REORIENTING PEARL HARBOR MEMORIES: From Antagonists to Allies, Prime Minister Shinzo Abe’s Reorientation of the USS Arizona Memorial | YUJIN YAGUCHI
In the closing days of 2016, Japanese Prime Minister Shinzo Abe made a visit to Honolulu, Hawai’i, to meet with US President Barack Obama, who was vacationing in his childhood state. This would be the prime minister’s ninth and final meeting with President Obama, whose term was ending in less than a month. The highlight of this occasion was the visit the two men made to the USS Arizona Memorial in Pearl Harbor. Abe became the first Japanese prime minister to make an official visit to what Emily Rosenberg has labeled the popular “icon” of American culture that commemorates the deaths and sacrifice of servicemembers and civilians killed by the Japanese navy’s sudden attack on a Sunday morning in December 1941.1
This paper examines how Prime Minister Abe’s speech at Pearl Harbor, and subsequent Japanese media coverage of the visit, (re)presented and (re)interpreted the meaning of Pearl Harbor to a Japanese public. It argues that this site of former antagonism between the two nations now serves as a symbol of international alliance that celebrates the power of a US-led liberal world order in the transpacific region in which Japan willingly plays a secondary role. This article draws upon transcripts of Abe’s speech and accounts of the event published in mainstream Japanese newspapers—Nihon Keizai Shimbun (Nikkei), Yomiuri Shimbun (Yomiuri), and Asahi Shimbun (Asahi). It also discusses collaborative activities of Japanese and American citizens to commemorate the attack, to delineate how a national event like the prime minister’s visit works to sideline grassroots efforts that potentially generate more nuanced and layered understandings of the past and the place.2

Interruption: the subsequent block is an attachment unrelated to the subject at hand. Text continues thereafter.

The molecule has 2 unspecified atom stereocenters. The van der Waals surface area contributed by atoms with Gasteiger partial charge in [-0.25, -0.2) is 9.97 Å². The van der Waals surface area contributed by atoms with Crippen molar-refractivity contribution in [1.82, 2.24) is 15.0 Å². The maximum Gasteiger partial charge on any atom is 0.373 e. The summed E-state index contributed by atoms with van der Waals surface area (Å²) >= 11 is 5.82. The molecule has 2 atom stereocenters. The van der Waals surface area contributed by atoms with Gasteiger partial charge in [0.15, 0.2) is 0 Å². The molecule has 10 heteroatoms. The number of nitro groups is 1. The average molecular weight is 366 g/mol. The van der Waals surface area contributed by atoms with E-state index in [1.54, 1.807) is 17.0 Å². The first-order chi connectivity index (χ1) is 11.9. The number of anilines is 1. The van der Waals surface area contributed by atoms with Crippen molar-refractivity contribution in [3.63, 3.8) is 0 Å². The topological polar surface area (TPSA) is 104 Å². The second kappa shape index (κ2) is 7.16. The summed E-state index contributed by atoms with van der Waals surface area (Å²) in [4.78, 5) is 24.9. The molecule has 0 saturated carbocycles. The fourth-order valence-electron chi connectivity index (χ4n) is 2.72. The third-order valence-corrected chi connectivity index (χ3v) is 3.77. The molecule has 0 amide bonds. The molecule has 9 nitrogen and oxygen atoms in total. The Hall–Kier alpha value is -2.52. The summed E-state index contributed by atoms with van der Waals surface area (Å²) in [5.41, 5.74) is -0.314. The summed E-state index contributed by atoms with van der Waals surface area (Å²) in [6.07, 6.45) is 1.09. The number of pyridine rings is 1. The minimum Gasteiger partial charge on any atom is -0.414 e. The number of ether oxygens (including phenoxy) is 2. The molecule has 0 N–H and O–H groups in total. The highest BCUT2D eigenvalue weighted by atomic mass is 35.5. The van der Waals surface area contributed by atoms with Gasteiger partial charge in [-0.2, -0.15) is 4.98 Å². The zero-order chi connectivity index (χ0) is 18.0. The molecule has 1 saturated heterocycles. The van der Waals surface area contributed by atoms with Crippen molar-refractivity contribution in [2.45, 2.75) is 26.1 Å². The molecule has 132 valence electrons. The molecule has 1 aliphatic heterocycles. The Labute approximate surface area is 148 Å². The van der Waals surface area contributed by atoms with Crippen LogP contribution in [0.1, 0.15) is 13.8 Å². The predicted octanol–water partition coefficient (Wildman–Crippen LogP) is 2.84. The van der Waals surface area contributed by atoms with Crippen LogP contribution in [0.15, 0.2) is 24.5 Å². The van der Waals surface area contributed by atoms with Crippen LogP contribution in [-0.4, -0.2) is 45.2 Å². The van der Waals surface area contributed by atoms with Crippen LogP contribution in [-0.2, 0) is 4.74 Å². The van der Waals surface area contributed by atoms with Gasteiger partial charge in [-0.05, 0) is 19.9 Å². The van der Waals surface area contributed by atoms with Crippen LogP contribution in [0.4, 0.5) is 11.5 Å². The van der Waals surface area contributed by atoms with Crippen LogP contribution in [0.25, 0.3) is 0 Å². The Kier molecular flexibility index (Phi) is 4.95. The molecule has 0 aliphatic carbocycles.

Erika Doss has written that “war memorials weld feelings of gratitude with national imperatives, cultivating affective modes of citizenship and patriotism and persuading publics of the necessity of war itself,” arguing that “contemporary American war memorials are agents of national thanksgiving.”3 The USS Arizona exemplifies this point clearly as far as the visitors from the United States are concerned. To many American visitors, the USS Arizona Memorial is a “sacred ground” where fellow Americans sacrificed their lives protecting the nation.4 Since its construction in 1962, the white memorial, which stands above a sunken ship under the blue sky of Hawai’i, has attracted millions of visitors from the United States. It has functioned as a national shrine commemorating and honoring the patriotism of those who defended American liberty and freedom against evil. In so doing, it has forged…
Visit Project Muse for more articles in this issue.